External treatments of Taiwan’s politics are often reductive. This is something that rising interest in the island in recent years has clarified, leading to coverage that frames Taiwan in functional terms, as the site for geopolitical contestation (see for instance: BBC, January 13; Economist, May 1, 2021). True,  the PRC is a perennial concern in Taiwanese politics, and remained a salient issue during the election campaign (The Diplomat, February 1). Nevertheless, domestic concerns were clearly also at the fore: stagnating wages, unaffordable house prices, and brain drain among the younger population were all hot-button issues, not to mention various political scandals and characteristic mudslinging. As such, the election, as the critical point in the country’s  political calendar in which attention is squarely focused internally, and as the moment during which the whole island most publicly participates in expressing its full range of political views, beliefs, and commitments, provides a golden opportunity to explore the nuances and idiosyncrasies of this polity, which it has as much as any other state.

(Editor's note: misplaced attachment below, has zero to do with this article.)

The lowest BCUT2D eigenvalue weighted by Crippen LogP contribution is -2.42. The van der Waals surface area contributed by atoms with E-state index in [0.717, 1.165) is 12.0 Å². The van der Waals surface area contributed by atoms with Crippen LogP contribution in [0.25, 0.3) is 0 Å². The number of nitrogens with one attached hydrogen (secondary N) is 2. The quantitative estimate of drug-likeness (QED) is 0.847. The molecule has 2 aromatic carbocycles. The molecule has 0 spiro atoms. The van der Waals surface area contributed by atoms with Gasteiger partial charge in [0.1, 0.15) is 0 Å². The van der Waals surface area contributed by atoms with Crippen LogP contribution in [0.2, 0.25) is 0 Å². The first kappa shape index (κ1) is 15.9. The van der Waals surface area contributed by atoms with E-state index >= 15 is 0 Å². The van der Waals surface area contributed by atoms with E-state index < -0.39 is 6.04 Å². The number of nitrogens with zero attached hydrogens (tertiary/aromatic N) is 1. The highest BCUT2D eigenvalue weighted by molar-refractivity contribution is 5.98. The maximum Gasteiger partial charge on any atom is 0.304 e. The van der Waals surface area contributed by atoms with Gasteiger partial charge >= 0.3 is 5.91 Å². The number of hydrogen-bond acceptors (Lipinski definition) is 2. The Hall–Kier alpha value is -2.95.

When each voter arrived in person at the ballot box on January 13, they were presented with three different ballots. The first ballot was for the presidential election, which is decided by a simple majority vote. The second and third ballots were for the legislative elections: one to select a local district/constituency candidate, and the other to vote for a particular party. This mixed or ‘parallel’ voting system ensures that 73 members of the 113-seat Legislative Yuan are chosen via first-past-the-post voting, while 34 members are chosen via proportional representation, with candidates elected from party lists depending on their party’s proportional share of the overall vote. A further six seats are voted for exclusively by Taiwan’s indigenous population.